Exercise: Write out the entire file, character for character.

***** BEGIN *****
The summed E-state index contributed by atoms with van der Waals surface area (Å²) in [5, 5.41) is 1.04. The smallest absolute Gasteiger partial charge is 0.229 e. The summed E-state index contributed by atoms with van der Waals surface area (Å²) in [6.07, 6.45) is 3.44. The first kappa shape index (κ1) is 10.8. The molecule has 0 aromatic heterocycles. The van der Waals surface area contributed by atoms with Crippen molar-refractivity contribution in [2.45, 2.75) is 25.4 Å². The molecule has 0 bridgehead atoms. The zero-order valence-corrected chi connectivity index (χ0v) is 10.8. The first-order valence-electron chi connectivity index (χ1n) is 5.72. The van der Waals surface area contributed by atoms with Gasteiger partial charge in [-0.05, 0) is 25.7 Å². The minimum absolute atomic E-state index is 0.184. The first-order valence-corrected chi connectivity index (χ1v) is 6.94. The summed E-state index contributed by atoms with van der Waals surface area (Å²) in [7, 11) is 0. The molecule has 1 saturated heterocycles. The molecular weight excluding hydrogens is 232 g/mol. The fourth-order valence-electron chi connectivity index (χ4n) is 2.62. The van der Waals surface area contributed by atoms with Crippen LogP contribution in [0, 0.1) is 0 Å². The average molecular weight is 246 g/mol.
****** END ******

The summed E-state index contributed by atoms with van der Waals surface area (Å²) in [5, 5.41) is 1.04. The smallest absolute Gasteiger partial charge is 0.229 e. The summed E-state index contributed by atoms with van der Waals surface area (Å²) in [6.07, 6.45) is 3.44. The first kappa shape index (κ1) is 10.8. The molecule has 0 aromatic heterocycles. The van der Waals surface area contributed by atoms with Crippen molar-refractivity contribution in [2.45, 2.75) is 25.4 Å². The molecule has 0 bridgehead atoms. The zero-order valence-corrected chi connectivity index (χ0v) is 10.8. The first-order valence-electron chi connectivity index (χ1n) is 5.72. The van der Waals surface area contributed by atoms with Gasteiger partial charge in [-0.05, 0) is 25.7 Å². The minimum absolute atomic E-state index is 0.184. The first-order valence-corrected chi connectivity index (χ1v) is 6.94. The summed E-state index contributed by atoms with van der Waals surface area (Å²) in [7, 11) is 0. The molecule has 1 saturated heterocycles. The molecular weight excluding hydrogens is 232 g/mol. The fourth-order valence-electron chi connectivity index (χ4n) is 2.62. The van der Waals surface area contributed by atoms with Crippen LogP contribution in [0, 0.1) is 0 Å². The average molecular weight is 246 g/mol.